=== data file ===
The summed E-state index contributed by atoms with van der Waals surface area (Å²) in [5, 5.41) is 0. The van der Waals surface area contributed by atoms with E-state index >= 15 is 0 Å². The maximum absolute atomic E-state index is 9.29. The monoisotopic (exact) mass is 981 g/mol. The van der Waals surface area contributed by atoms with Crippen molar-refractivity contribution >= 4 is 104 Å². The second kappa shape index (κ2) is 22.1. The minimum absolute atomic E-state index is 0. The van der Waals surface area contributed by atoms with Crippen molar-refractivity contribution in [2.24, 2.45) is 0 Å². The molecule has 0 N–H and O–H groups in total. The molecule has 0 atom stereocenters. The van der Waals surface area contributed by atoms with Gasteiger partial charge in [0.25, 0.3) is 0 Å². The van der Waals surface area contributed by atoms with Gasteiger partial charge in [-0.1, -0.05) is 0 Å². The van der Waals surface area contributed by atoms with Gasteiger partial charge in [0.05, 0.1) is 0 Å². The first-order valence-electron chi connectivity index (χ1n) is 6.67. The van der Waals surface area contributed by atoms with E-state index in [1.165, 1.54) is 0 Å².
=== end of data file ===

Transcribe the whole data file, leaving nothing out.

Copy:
The summed E-state index contributed by atoms with van der Waals surface area (Å²) in [5, 5.41) is 0. The van der Waals surface area contributed by atoms with E-state index >= 15 is 0 Å². The maximum absolute atomic E-state index is 9.29. The monoisotopic (exact) mass is 981 g/mol. The van der Waals surface area contributed by atoms with Crippen molar-refractivity contribution >= 4 is 104 Å². The second kappa shape index (κ2) is 22.1. The minimum absolute atomic E-state index is 0. The van der Waals surface area contributed by atoms with Crippen molar-refractivity contribution in [2.24, 2.45) is 0 Å². The molecule has 0 N–H and O–H groups in total. The molecule has 0 atom stereocenters. The van der Waals surface area contributed by atoms with Gasteiger partial charge in [0.25, 0.3) is 0 Å². The van der Waals surface area contributed by atoms with Gasteiger partial charge in [-0.1, -0.05) is 0 Å². The van der Waals surface area contributed by atoms with Gasteiger partial charge in [0.05, 0.1) is 0 Å². The first-order valence-electron chi connectivity index (χ1n) is 6.67. The van der Waals surface area contributed by atoms with E-state index in [1.165, 1.54) is 0 Å².